Bridgeport, Chicago: 1948-1958

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A few weeks ago I performed at the Frunchroom reading series on the far south Chicago neighborhood of Beverly, which focuses on south side stories.

I'm from Evanston but claim South Side roots--something I use as an explanation when anybody asks me why I'm a White Sox fan (as if there has to be some reason for it.)

From 1948-1958 my dad lived with his brother, sister and parents at 3344 S. May St. in a building with a grocery store out front. His dad worked for the Chicago Board of Health as a dairy inspector and his mom was a butcher at Midwest Groceries, the chain grocery store that as in front of their house. 

I heard a lot of South Side stories growing up, and thus decided to formally interview my dad and hear what life was like for a small boy during the first ten years in a Bridgeport baby boomer's life. And thus, I told some of these little stories at the Frunchroom. I will now need to look for a story about north side stories during the same time period so I can do the same for my mom.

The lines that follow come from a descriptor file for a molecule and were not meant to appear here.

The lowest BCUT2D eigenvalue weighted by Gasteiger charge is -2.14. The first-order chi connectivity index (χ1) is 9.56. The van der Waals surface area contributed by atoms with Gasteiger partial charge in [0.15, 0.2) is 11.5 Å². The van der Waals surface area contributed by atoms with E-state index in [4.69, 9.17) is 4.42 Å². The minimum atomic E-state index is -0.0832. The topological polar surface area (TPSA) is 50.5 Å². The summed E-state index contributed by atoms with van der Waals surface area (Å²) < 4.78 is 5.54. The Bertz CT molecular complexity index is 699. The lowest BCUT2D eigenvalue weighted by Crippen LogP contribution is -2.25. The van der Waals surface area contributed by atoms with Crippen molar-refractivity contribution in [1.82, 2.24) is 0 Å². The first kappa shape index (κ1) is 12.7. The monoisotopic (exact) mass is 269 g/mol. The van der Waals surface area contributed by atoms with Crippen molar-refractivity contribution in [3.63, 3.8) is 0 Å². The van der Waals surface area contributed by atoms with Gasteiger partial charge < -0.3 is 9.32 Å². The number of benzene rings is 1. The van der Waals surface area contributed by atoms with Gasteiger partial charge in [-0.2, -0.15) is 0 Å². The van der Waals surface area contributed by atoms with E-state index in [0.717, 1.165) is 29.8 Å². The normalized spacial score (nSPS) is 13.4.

The neighborhood--

"In the summertime we used to play a game called 'Ring Relievio,'" my dad said, describing a team game of hide and seek on the multi-leveled sidewalks.

The rules? "There's a jail and if you get caught you have to get in the jail but if one of your teammates can go and get in the jail and slap your hand without getting caught you get to be free," my dad said. "You had to play it at night.

As an aside, I questioned whether the name of the game was really "Ring Relivio," as my dad is one of those dads with the names. Bruce Springsteen = "Mike Springman." Jim Carey = "Steve Ventura." But the (extensive) Wikipedia entry on "Ringolevio" includes an acknowledgment of the pronunciation "Ring Relievo" so I want to give my dad credit for being pretty close on that one.

"We were one of the few people on the block who had a bath," my dad said. "At the end of the block, we had a bath house," referring to the John P. Wilson Bath House, (now Wilson Center Community Park. "You could go there, and for a nickel or a dime, you'd get a towel, a little bar of soap, and you could take a shower. It was fun to do, to get a shower."